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Risk Management Bulletin


By June 1, 2012No Comments

If your employees perform certain incidental work-related duties on, along, or near, navigable water, you must carry Workers Comp insurance under the U.S. Longshore & Harbor Act. (USL&H). You might have noticed the fuzzy words “work-related duties, “incidental,” and “navigable.”

Corporate officers who violate this requirement could face fines of up to $10,000 — or even face or a year in jail.

Let’s explore how the vague words in the USL&H might impact your business. A “navigable” waterway is any body of water that ultimately empties through its tributaries into the Gulf of Mexico, Atlantic or Pacific Oceans. This means that the waterway can start one mile or 1,000 miles or more from the gulf or either of the oceans.

Consider the terms “incidental” and “work-related.” Who knows how a court might interpret them? Consider these examples:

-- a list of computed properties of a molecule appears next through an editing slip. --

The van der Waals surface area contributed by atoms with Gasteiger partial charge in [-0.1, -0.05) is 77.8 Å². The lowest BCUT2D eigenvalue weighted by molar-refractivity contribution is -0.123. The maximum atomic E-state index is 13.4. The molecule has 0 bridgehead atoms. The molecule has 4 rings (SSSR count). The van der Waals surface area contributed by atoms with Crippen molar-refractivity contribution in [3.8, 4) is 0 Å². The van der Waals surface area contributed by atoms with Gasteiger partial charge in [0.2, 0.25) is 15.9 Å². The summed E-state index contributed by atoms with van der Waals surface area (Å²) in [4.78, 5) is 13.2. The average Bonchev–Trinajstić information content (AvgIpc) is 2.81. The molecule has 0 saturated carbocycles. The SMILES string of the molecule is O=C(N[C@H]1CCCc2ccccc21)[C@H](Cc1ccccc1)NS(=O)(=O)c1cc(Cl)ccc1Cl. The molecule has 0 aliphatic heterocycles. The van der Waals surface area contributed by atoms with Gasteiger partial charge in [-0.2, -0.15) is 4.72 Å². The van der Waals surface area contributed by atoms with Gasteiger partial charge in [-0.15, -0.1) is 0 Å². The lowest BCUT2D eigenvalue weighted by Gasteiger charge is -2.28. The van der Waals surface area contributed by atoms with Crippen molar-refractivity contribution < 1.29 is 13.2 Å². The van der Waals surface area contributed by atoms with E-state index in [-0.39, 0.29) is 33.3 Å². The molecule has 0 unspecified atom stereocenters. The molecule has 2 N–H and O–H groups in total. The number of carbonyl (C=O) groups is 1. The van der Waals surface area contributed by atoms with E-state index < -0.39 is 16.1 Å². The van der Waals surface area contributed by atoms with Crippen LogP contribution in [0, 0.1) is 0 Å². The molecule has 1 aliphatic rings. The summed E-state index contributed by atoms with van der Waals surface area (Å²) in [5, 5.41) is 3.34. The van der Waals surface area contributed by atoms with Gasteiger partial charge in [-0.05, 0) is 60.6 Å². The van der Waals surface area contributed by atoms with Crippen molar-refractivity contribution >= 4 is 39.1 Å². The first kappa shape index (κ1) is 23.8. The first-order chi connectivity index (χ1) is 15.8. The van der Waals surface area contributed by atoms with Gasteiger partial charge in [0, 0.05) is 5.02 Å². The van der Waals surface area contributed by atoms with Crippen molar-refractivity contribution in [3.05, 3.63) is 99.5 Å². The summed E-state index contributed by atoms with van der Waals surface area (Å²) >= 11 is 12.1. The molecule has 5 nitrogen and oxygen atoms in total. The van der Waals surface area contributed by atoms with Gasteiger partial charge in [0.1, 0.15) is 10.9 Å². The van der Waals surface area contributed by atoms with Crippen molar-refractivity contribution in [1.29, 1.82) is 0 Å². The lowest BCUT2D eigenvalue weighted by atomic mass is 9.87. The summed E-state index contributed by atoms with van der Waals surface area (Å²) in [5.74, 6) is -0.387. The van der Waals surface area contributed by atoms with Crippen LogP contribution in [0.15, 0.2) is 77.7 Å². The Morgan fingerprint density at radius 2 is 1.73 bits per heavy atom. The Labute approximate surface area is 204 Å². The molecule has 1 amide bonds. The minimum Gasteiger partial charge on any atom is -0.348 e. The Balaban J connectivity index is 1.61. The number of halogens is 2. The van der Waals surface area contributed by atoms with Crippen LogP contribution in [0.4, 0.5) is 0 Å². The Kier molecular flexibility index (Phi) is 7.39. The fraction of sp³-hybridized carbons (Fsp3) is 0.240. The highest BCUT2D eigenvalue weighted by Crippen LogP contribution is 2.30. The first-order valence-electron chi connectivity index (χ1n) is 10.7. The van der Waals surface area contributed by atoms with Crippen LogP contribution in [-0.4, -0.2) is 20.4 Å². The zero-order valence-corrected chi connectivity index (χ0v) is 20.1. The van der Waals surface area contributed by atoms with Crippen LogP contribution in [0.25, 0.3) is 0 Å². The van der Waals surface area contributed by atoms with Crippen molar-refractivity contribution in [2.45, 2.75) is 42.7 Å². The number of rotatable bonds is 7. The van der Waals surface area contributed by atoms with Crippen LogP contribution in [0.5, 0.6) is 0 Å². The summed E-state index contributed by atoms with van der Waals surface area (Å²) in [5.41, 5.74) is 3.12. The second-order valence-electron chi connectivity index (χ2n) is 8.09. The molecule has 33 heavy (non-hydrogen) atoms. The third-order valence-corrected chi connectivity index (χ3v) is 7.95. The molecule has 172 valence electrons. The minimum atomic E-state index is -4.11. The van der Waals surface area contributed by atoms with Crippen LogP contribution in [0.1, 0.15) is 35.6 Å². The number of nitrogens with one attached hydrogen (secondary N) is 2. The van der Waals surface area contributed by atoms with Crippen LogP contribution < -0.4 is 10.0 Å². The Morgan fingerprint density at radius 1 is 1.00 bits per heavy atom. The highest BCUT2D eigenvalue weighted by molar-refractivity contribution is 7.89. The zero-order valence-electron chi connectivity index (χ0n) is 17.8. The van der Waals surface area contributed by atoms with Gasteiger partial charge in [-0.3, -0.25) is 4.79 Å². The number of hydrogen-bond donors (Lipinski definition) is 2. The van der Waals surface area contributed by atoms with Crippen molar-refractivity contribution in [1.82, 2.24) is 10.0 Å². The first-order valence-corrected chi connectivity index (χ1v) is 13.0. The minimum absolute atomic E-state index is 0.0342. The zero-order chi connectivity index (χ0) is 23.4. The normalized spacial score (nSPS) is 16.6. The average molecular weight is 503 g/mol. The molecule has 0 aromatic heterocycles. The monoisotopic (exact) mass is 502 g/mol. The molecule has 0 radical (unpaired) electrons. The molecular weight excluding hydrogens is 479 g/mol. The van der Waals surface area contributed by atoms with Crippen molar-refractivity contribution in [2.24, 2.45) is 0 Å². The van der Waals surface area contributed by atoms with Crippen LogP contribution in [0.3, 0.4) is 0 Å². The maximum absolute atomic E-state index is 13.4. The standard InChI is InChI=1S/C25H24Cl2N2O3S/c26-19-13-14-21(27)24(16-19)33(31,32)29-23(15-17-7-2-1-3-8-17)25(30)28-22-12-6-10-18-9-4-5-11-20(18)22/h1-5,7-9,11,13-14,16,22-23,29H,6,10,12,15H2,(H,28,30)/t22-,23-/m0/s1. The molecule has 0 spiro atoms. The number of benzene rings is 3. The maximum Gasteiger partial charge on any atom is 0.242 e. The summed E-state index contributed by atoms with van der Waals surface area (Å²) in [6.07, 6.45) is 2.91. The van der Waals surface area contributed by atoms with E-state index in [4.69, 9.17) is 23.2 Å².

• Making deliveries to a dock
  • Going onto a dock or boat to deliver or fix equipment
  • Carpenter responsible for repairing boxes and barrels used in shipping
  • Transporting to pier with the accident occurring on public roadway before reaching the pier
  • Truck driver loading on dock
  • Welder injured on public highway leaving employer’s facility
  • Machinist working 2.5 miles from water past several public streets
  • Waterfront security guard
  • Employee injured in structural steel shop 2,000 feet from water
  • Unloading fish adjacent to navigable water
  • Injury on public thoroughfare administered and maintained by Port Authority of N & NJ
  • Pier under construction
  • Plumber, carpenter, or electrician working on or near water

If one of your employees suffers an injury near a navigable waterway, he or she can sue you or a company officer — even if the employee was near the waterway for only one hour!

Even worse, such lawsuits don’t limit employees to Workers Comp benefits. They can recover compensatory damages (for pain and suffering) as well as punitive damages — not to mention the fines and jail time mentioned above.

To help you avoid this “on or near the water” exposure, please feel free to get in touch with us.